Legendary Rocker John Kay Had No Idea the Justice League Fought Steppenwolf


John Kay, the founder of the iconic hard rock group Steppenwolf, had no idea that the much-maligned Justice League movie (and its significantly-improved director’s cut) pitted Superman, Batman, and Wonder Woman against the might of a villain bearing the name of his band. Steppenwolf wasn’t his name, of course; both the band and The New Gods creator Jack Kirby took the name from a 1920s novel by German author Herman Hesse. But he also didn’t know until we spoke last week that Avengers: Endgame, one of the highest-grossing films of all time, had used his song “Hey Lawdy Mama” as the tune that would accompany Stan Lee’s last-ever onscreen Marvel cameo.

The rocker-turned-activist has released a new documentary film, named after one of his band’s most famous songs, “Born to Be Wild.” In the documentary, it tracks Kay’s early life (he was born Joachim Krauledat in East Germany, and his mother snuck the family across the Berlin Wall when he was young) through superstardom with Steppenwolf and his later life, when he and his wife became conservationists…but despite getting into film (you can buy Born to Be Wild: From Rock Star To Wildlife Advocate here), Kay says superhero movies are rarely on his radar.

“I did not know that! — and it’s the villain who’s called that?” Kay told ComicBook with a chuckle. “I have to tell you that I’ve seen Black Panther — I was very interested in that, and I enjoyed it — and I’ve seen one or two Batman films in the past, but I’m really not that big a superhero fan; I think that’s for a younger generation.”

Kay would not have known, unless he watched, that Steppenwolf’s music ended up in Avengers: Endgame. A few years back, Kay divested himself of his music industry assets, selling them off in order to help fund The Maue Kay Foundation, a nonprofit 501(c) (3) charitable foundation formed in 2004 by Kay with his wife, Jutta Maue Kay. Maue Kay supports individuals and organizations engaged in the protection of wildlife, the environment, and human rights. The organization does work of its own, but also gives Kay and his wife an opportunity to travel and visit other organizations, evaluating the work they do and setting up relationships with the ones they consider the best of the best.

“We had often, in years past, social get-togethers with people who were very successful inside their own bubble, and when we said, ‘well, we just came back from Africa,’ what we often ran across was somebody saying, ‘Oh, I’d love to go to Africa, but I can’t leave my company for three weeks,'” Kay explained. “But they did care. They wanted their children, grandchildren, to live on this planet that still has these incredible creatures that are part of the web of life….That’s how we got into this idea of being ambassadors for many of the NGOs that we support, to be able to vouch for their work, and bear witness to what they have been doing, and being a bridge between those who need the funds, and those who have the funds but are not quite sure as to who’s trustworthy.”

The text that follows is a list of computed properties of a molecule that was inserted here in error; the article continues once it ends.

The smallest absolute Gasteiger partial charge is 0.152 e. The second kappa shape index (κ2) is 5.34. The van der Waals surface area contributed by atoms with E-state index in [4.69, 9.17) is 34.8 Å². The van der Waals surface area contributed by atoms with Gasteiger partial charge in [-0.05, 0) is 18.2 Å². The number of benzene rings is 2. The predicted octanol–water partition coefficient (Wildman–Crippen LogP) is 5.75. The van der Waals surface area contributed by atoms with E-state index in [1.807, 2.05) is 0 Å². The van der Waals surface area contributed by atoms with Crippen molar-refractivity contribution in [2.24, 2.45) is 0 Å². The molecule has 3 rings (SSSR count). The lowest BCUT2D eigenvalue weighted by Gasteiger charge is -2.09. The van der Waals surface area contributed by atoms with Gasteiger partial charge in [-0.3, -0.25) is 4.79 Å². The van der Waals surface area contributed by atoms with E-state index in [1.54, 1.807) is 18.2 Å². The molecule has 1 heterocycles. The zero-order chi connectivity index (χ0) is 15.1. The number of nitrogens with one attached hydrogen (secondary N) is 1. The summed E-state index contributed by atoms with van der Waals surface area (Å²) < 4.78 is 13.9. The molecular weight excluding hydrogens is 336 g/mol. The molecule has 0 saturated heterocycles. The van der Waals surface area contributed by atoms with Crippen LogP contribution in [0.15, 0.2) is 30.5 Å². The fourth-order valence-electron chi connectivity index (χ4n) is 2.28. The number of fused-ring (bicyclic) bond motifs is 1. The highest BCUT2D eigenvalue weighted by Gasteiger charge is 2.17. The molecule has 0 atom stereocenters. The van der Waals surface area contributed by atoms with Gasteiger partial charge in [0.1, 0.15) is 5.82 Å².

For years, John Kay and Steppenwolf (a name he took on after former members of the band also started touring as Steppenwolf, muddying the waters of who was the original) would perform around the country, with a share of the take going into the Maue Kay Foundation to help the nonprofit with its work. When Kay finally retired the band for the last time, that revenue stream dried up, and it motivated him to get to work on what would ultimately evolve into the documentary.

“It was originally rooted in the fact that Steppenwolf was retired as a performing band in October 2019,” Kay explained. “As a consequence, the net proceeds from those engagements, that used to go into the Maue Kay foundation, ceased to be. So I was thinking, how do we keep the funding going so that we can continue to support these entities? It was really rooted in something that I heard years ago by the producer of 60 Minutes. He said, ‘What gets on 60 Minutes? Tell me a story.’ And so I was like, ‘Tell me a story? Well, maybe I could do a fancy version, or a longer version fo a TED Talk type of thing. It was supposed to be a multimedia conversation where you’re in front of a big screen. And I did, with a local fella, put together this hour-long presentation….Then came the pandemic. And so, the various engagements in other part of the country and theaters for this presentation were all cancelled. So it was like, ‘I have this thing sitting here, doing nothing.'”

He said that at first he thought he would just export the PowerPoint presentation, but that when he saw how that looked, he realized he wanted something more dynamic and interactive, so he “went on a hunting expedition” for additional images and narration.

“I had always been, and [my wife] Jutta as well, keen on lending a hand to whoever was working on behalf of our fellow creatures, way before we had this foundation, even,” Kay said. “Our daughter was raised with critters aroudn the house, and it was just something that was on our radar screen. But I also grew up, like so many kids my generation, where Africa, the idea of Africa, was always something that I found intriguing. ‘Someday, I’d like to go there.’ Many years gone by, with Steppenwolf being successful, in 2004, we had more time to devote to other pursuit, and thankfully also the funds to go looking around the world for things that we found intriguing.”


While Kay and Steppenwolf are best known for songs like “Magic Carpet Ride,” “Born to Be Wild,” and “The Pusher,” hardcore fans of the band have long known that he had an interest in music, with songs like “Monster/Suicide/America,” “The Ostrich,” and “Move Over.”

You can get other merchandise and music at the Steppenwolf website, or check out Born to Be Wild: From Rock Star to Wildlife Advocate, at the Maue Kay Foundation link above.

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